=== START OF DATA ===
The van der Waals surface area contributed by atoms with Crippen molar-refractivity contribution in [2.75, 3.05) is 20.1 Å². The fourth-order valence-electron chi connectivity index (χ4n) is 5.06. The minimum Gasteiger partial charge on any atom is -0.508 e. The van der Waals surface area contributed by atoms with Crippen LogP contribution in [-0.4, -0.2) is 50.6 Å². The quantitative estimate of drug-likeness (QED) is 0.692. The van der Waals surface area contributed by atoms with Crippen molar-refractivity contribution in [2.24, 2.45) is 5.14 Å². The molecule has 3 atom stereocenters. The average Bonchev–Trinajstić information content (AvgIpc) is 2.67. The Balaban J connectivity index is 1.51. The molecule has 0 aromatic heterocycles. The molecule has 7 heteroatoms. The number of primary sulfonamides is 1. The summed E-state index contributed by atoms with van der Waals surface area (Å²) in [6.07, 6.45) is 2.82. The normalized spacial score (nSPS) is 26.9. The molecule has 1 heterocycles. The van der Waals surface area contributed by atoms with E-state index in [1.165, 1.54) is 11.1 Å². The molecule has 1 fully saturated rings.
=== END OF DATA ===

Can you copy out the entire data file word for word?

The van der Waals surface area contributed by atoms with Crippen molar-refractivity contribution in [2.75, 3.05) is 20.1 Å². The fourth-order valence-electron chi connectivity index (χ4n) is 5.06. The minimum Gasteiger partial charge on any atom is -0.508 e. The van der Waals surface area contributed by atoms with Crippen LogP contribution in [-0.4, -0.2) is 50.6 Å². The quantitative estimate of drug-likeness (QED) is 0.692. The van der Waals surface area contributed by atoms with Crippen molar-refractivity contribution in [2.24, 2.45) is 5.14 Å². The molecule has 3 atom stereocenters. The average Bonchev–Trinajstić information content (AvgIpc) is 2.67. The Balaban J connectivity index is 1.51. The molecule has 0 aromatic heterocycles. The molecule has 7 heteroatoms. The number of primary sulfonamides is 1. The summed E-state index contributed by atoms with van der Waals surface area (Å²) in [6.07, 6.45) is 2.82. The normalized spacial score (nSPS) is 26.9. The molecule has 1 heterocycles. The van der Waals surface area contributed by atoms with E-state index in [1.165, 1.54) is 11.1 Å². The molecule has 1 fully saturated rings.